One of the key areas where visual inspection is still critical to quality control is in electronics inspection. While mass produced consumer goods benefit from machine vision, there is still a place for skilled human inspection for custom or short-run products where full automation is too expensive or complex. In addition, while automated optical inspection (AOI) catches most errors, it may miss issues such as component orientation, through hole, labelling, and soldering defects.
DICA Electronics is a specialized electronics manufacturer with expertise in smaller run, customized products for high-value, high-reliability applications. The company has adopted AI based decision-support tools for products not well-suited to AOI, or as a secondary inspection following manual processes. The intent is not to replace the human inspector, but help ensure they are making consistent, informed decisions as their attention to detail may begin to fade over a long day. Additionally, new products or inspectors can be more easily added to the production line, with AI ensuring the same consistent decision is made.
The manufacturer has trained the system with number of “golden reference” images for manually inspected products. As part of the training, the operator’s own early decisions on possible defects has helped train and fine-tune the AI model. As the operator and quality manager gains confidence in the accuracy of the system, they can stop AI model training. The company was able to start using AI, without requiring algorithm development expertise.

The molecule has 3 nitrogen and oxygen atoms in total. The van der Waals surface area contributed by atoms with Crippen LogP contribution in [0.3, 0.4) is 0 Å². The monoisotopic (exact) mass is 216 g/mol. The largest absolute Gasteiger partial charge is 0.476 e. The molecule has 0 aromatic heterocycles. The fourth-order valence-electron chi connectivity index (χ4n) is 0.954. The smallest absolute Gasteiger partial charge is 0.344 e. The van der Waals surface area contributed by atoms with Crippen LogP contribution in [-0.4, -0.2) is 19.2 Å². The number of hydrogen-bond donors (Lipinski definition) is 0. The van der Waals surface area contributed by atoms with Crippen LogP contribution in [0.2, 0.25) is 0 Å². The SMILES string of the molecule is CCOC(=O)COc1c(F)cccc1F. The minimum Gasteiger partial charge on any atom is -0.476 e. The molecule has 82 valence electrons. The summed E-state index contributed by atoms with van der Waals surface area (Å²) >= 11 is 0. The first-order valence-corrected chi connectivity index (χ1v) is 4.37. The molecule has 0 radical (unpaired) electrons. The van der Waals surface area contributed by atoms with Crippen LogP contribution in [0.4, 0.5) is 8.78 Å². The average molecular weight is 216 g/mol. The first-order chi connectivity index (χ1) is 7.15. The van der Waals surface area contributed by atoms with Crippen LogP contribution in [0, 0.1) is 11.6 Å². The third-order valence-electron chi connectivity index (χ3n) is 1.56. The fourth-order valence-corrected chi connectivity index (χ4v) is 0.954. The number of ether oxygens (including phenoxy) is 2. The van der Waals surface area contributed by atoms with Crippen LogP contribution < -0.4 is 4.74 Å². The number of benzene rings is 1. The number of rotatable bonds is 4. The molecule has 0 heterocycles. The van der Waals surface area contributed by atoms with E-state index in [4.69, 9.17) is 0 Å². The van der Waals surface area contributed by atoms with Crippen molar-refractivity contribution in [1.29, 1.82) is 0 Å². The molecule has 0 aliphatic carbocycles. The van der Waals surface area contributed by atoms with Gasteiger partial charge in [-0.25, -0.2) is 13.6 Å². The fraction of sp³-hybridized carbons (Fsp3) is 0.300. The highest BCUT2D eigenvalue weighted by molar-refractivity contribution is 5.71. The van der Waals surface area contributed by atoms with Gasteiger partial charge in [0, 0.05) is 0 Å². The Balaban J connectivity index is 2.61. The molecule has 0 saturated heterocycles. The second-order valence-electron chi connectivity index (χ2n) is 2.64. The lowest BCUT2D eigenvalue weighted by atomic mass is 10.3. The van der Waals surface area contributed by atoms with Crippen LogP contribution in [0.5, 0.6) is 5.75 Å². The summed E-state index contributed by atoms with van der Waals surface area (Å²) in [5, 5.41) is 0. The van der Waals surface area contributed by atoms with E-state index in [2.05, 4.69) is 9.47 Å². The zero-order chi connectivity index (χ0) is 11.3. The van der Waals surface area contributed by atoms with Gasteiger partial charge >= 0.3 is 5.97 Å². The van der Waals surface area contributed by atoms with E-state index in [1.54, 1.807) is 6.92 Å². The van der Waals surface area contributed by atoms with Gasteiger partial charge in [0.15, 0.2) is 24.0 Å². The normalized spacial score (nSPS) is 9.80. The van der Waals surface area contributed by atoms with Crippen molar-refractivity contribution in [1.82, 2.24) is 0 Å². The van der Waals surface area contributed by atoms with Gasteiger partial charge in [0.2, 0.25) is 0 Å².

As important as error-detection, the system’s integrated reporting tools provides the manufacturer with key data surrounding manual inspection processes. DICA uses the image save function included in the reporting capabilities to capture a photo of every manually inspected board and its bar code, along with any operator notes. Data is then saved to their manufacturing resource planning software, along with data from their automated inspection processes. If an in-field error is reported, the manufacturer can then verify if a “good part” left their facility to help speed resolution.
The ability to help pinpoint errors in manual processes, or verify that a good product did leave the facility and a downstream issue is cause for concern, saves the manufacturer from numerous hidden costs. Without data, quality managers and staff are diverted to issue resolution processes, often involving numerous emails and phone calls with customers and other suppliers. Replacement parts may be shipped at the cost to the manufacturer, even though the root cause of the issue may not have been within their process or area of responsibility.